Niacinamide can reduce the risk of irritation by retinol. In a way, niacinamide acts as a buffer that protects the skin.

More on Niacinamide: The Complete Guide To Vitamin B3 For Skin

skincare ingredients not to mix

#7. Skincare Ingredients Not To Mix: Vitamin C and Copper Peptides

One of the ingredients not to be mixed with Vitamin C is copper peptides. Copper peptides are becoming a thing recently in skincare, and there is a good reason why.

Research shows that tey offer a bunch of benefits for skin like reducing fine lines, strengthening skin barrier proteins, protecting skin cells from UV radiation and so on.

When copper peptides are used with vitamin C, they quickly make the latter oxidize and as a result, it loses its antioxidant effects. For best results, keep their use separately.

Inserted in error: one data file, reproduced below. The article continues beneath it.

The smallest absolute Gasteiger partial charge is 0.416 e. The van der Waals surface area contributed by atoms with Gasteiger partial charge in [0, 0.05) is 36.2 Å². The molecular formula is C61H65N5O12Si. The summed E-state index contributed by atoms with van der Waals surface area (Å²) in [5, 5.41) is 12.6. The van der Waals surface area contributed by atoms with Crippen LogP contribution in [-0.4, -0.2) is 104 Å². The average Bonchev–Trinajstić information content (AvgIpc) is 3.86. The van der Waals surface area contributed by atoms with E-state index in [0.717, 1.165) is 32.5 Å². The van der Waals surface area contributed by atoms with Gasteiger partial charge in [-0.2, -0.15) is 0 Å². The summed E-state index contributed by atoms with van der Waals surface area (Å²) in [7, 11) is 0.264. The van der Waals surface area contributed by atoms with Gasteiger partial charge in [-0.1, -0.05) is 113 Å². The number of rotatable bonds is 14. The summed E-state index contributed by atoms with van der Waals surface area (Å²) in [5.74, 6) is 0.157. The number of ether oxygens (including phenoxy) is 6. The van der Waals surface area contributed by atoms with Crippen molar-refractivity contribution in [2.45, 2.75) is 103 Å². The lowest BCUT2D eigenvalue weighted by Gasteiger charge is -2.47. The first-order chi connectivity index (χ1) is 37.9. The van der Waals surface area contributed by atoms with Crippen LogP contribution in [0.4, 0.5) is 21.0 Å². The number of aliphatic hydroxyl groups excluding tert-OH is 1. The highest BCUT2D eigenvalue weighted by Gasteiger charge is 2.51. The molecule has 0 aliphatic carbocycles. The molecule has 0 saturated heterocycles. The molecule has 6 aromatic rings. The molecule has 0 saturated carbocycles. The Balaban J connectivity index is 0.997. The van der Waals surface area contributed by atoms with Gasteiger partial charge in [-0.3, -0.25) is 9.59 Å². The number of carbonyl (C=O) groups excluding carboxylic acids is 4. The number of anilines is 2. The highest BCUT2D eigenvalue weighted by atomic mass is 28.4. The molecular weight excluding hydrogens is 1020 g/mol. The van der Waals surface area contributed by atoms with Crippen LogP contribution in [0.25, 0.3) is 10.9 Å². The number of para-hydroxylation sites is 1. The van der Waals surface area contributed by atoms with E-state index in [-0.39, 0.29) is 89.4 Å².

#8. Skincare Ingredients Not To Mix: Glycolic Acid and Salicylic Acid

Needless to say, to acids together is never a good idea. They are both amazing chemical exfoliants that help remove dead skin cells. At the same time, these are skincare ingredients you shouldn’t mix under any circumstance.

When mixed together, these two will leave the skin irritated and dry. In case you irritate your skin by using two acids, immediately stop using them and try to moisturize the skin. Your skin should return to its previous state after 3 or 4 weeks.

Choose one of these to exfoliate the skin. If you have oily/acne-prone skin, salicylic acid can work wonders for you. If you have normal/combination skin, go with glycolic acid. Always follow with a moisturizer + sunscreen.

In conclusion

At the end of the day, it is about being mindful and being informed about what skincare ingredients you shouldn’t mix. I know that the endless world of skincare products can be pretty overwhelming.

At the same time, being an informed consumer definitely has an upside to it and we are here to help you with that.  Learning what skincare ingredients you shouldn’t mix isn’t rocket science even though some will make it look like it.